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So I'm using the pentascales as a warming up/practice exercise. I try to play all of them with both hands. Eventually I want to play the hands together. My question is: should I be able to play them blindly, by heart, in other words, be able to know from memory where each note falls for every scale? That sounds like a lot to memorize.

I understand that the pentascale notes follow the pattern: START - 1 - 1 - 1/2 - 1 - END so if I look on the keyboard I can calculate where the next note needs to fall. However if I want to play faster I won't have time to do this mental calculation for every note.

So how should I approach this problem:

  1. Should I memorize?
  2. Should I play slowly and not memorize?
  3. Should I not care about his exercise (is non-sense)?

How are you guys able to play a pentascale without having to think too much?

EDIT: A PENTASCALE IS MADE UP USING THE FIRST 5 NOTES OF A SCALE. It can thus be played with all 5 digits without moving out of one position.

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    I would personally derive them on the fly until I've accidentally memorized them. – Todd Wilcox Aug 4 '16 at 3:37
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    Based on the answers I see below, it looks like there is some confusion regarding terminology and the pattern you presented. I, like most of those answering, assumed you were referring to a Pentatonic scale but the pattern that you presented is not Pentatonic; it's the first 5 notes of the major scale. Could you clarify whether or not you are referring to a Pentatonic scale (example: C Pentatonic - CDEGA). If you are, you will need to address the issue with the pattern presented, which would be 1-1-1 1/2 - 1. Answers have, and will probably continue to have, mentions of minor patterns too. – Basstickler Aug 4 '16 at 14:56
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    I was not talking about the pentatonic, sorry for the confusion. Just 5 notes. – Pika Sucar Aug 6 '16 at 18:39
  • Unfortunately, penatonics have 'just 5 notes' as well! (Hence the name!) It needs to be stated 'just the FIRST 5 notes of a scale'. – Tim Aug 7 '16 at 7:34
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By pentascale I'm assuming you mean the first five notes of a regular major or minor scale? Not a pentatonic scale, right?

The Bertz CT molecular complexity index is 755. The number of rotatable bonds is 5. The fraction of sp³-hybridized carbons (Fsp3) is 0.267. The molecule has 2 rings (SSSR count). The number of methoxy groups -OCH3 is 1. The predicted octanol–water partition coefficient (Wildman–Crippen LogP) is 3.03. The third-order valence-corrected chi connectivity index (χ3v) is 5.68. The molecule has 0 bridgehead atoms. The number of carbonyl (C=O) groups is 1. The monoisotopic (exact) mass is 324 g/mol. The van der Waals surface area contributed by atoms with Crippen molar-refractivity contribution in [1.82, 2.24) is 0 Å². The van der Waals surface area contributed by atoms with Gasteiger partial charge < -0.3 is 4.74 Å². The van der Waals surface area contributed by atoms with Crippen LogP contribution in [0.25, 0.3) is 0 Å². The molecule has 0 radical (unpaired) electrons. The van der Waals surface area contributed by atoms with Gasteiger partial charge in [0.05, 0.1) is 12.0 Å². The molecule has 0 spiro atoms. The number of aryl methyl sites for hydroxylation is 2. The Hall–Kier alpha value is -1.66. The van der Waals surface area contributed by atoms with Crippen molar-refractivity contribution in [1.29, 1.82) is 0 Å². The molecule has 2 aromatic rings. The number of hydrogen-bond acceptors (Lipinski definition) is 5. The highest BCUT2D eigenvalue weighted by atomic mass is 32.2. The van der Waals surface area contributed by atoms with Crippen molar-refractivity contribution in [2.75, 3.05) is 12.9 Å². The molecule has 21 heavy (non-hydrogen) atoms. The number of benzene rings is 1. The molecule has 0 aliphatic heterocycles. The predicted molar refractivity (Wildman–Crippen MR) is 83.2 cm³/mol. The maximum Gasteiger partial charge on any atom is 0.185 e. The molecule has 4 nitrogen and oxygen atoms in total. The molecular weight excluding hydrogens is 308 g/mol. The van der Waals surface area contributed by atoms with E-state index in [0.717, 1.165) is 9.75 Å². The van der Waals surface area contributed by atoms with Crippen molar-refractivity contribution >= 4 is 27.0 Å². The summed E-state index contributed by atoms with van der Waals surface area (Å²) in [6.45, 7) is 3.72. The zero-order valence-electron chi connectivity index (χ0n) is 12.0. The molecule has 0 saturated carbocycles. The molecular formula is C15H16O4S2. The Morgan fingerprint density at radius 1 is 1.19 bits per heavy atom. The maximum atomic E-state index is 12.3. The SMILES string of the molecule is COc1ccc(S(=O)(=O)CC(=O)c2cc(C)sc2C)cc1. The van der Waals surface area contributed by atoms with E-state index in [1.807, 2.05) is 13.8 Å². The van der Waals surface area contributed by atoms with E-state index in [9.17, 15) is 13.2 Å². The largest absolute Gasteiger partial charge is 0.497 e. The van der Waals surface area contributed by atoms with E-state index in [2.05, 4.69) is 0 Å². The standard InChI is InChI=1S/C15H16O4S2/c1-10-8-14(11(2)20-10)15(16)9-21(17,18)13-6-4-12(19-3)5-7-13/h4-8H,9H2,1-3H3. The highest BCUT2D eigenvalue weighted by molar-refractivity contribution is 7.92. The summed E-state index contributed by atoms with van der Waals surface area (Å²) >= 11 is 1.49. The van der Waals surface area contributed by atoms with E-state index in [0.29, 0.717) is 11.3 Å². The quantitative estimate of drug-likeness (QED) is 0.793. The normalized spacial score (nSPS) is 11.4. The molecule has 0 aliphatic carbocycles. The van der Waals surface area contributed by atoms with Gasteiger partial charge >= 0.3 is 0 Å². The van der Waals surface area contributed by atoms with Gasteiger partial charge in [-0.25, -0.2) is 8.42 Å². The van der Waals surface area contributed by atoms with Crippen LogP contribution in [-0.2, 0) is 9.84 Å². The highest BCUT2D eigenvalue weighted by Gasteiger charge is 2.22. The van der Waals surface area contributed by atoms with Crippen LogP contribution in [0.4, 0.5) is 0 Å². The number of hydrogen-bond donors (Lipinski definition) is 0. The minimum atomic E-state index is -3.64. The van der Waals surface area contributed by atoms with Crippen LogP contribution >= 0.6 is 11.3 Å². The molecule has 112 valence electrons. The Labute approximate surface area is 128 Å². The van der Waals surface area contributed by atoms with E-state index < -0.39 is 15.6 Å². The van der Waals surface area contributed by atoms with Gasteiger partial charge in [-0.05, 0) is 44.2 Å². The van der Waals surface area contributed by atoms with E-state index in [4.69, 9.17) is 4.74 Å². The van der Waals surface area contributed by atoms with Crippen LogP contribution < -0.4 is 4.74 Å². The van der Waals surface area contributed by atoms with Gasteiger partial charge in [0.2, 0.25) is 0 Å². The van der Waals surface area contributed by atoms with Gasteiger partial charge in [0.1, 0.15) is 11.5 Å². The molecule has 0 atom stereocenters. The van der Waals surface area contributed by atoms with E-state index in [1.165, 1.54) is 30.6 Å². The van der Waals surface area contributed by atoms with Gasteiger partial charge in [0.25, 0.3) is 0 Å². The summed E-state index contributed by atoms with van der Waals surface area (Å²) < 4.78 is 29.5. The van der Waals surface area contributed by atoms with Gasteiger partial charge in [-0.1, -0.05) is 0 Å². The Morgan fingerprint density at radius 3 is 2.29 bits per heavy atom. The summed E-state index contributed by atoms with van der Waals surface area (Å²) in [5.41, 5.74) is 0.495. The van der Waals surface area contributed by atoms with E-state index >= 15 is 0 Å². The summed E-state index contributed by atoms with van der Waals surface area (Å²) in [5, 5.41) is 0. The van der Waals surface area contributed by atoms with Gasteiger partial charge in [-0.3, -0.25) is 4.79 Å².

If you're just playing five-note patterns like C-D-E-F-G, C#-D#-E#-F#-G# and so on, you might well be playing every pattern starting with right-hand thumb and left-hand pinkie, and then playing each successive note with the next finger, using five fingers to play five notes.

However, at some point in the future you'll want to do more than five notes, so you'll need to turn during the scale so you don't run out of fingers. So I'd suggest you practise your five note patterns using conventional scale fingerings. That way you won't have to unlearn a load of stuff when you play more than five notes.

Scale exercises like this are really important but you need to develop the skills in a way that you can build on them subsequently, rather than it being something you have to abandon because you can't build on it.

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While you're finding your way round the first 5 notes, you may as well consider the final two extras that make up the complete scale, along with the octave of the first note. At which point, you could continue with another octave of the same pattern. So, yes, get used to being able to play all 24 scales in their entirety.Sooner or later that's what you'll need the knowledge of anyway. Being able to play only the first 5 notes won't be of much help in the future. Unless you happen to be a child, with smaller hands, who is just having a bit of fun on the piano.

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EDIT: The OP has clarified his/her intent, illustrating that s/he is asking about the first five pitches of a diatonic scale, not the pentatonic scale. But I will leave this up, I think, in case it helps future readers.

Meanwhile, I suggest the author go ahead and start learning the major/minor scales in their entirety; it's only two extra notes :-) Furthermore, s/he will create better fingering habits in the context of the entire scale than with just the first five pitches.

If you "eventually want to play hands together" but you don't yet know the scales, I would kill two birds with one stone and go ahead and start playing them with both hands together, deriving each scale as you go.

Your two-hand abilities on the scale will quickly start to improve, and you'll notice very soon that you just "know" the pentatonic scales without really having to think about them.

(Quick note: I think you just made a little typo, but I want to clarify that the pattern of the pentatonic scale is actually START - 1 - 1 - **1 1/2** - 1 - END.)

One practice tip might be to focus on the pentatonic scales that have the same contour on the keyboard. For instance, the F, C, and G pentatonic scales have no black notes, thus their contours and fingerings are the same. (If you know the circle of fifths, you'll see that these tonics are adjacent to each other on the circle; this will hold true for other sets as well.)

  • Looked up 'pentascale'. Not pentatonic! – Tim Aug 6 '16 at 7:56

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